A 22-year-old contract worker died last week after being crushed by a stationary robot at Volkswagen’s Baunatal plant north of Frankfurt.
Media reports of the accident said the man was “killed by a robot”, although a spokesman for the automaker said it was more likely that human error was to blame. He said the robot normally operated within a confined area at the plant, grabbing auto parts and manipulating them.
The Guardian’s report on the case ended with the sentence: “German news agency DPA reported that prosecutors were considering whether to bring charges, and if so, against whom.”
Commenting on the case the director of the Centre for Cognitive Science at the University of Sussex, Ron Chrisley, predicted that accidents such as this would become more common as the use of robots in the workplace increased.
But he added: “Although there is a sense in which it is legitimate to refer to this as a case of ‘Robot kills worker’ as some reports have done, it would be misleading, verging on irresponsible to do so.” This was because the robots now in use in factories were not autonomous or responsible for their actions, he said. Therefore they can only kill “in the sense that a hurricane can kill”.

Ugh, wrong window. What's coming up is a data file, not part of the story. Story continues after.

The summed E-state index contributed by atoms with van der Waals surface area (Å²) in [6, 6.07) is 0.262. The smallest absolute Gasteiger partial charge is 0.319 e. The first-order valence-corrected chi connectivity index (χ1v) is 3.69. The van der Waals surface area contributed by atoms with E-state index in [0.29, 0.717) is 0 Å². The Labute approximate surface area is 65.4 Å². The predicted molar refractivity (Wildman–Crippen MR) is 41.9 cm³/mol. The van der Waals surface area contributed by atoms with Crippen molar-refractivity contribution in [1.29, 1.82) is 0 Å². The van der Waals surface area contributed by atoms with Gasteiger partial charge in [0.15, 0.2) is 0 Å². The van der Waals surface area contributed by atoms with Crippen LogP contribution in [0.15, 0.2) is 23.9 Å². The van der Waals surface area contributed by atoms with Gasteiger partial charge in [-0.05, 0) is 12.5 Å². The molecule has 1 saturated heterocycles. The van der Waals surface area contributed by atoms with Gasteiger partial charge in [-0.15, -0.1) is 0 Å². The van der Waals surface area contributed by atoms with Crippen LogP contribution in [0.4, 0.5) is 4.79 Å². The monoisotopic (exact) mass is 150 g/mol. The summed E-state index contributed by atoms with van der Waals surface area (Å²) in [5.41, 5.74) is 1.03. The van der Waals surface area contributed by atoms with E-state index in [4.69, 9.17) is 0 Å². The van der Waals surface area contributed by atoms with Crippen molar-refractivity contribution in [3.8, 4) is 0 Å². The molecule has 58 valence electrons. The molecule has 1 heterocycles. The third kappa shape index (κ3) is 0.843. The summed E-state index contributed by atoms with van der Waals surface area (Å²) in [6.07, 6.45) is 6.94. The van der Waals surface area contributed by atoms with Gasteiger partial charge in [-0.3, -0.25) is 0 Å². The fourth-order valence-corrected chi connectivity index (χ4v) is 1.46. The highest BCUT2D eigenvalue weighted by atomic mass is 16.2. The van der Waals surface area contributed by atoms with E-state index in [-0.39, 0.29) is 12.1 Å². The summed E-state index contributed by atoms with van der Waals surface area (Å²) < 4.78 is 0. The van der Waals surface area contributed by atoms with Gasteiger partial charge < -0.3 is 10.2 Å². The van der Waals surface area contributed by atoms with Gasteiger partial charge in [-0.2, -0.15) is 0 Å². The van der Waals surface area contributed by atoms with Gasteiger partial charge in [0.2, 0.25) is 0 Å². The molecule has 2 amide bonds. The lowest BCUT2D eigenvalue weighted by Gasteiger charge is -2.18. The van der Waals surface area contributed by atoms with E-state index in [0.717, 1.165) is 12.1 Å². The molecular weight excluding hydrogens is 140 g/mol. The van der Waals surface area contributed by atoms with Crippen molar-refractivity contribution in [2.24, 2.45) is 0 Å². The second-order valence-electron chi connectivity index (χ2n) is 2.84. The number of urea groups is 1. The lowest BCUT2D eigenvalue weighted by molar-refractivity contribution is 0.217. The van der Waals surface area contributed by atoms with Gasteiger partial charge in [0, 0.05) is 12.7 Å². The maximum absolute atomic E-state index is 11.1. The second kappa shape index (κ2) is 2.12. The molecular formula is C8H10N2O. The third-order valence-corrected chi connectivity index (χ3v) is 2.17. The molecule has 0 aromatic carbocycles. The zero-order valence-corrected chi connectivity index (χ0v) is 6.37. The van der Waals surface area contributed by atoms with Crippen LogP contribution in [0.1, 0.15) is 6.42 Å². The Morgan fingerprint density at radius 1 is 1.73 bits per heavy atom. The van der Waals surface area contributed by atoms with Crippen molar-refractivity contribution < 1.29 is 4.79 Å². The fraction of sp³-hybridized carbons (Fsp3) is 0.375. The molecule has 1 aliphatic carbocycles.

Blay Whitby, a lecturer in artificial intelligence at the University of Sussex agreed but added: “It is important for journalists to take an interest in this sort of event because in an increasingly automated world where we delegate more and more decision-making to machines of various sorts there should be much more public awareness of the technology and public scrutiny of the ethical issues involved.”
Read more on robot ethics from Cosmos: Learning to live with robots
Katherine Kizilos is a staff writer at Cosmos.
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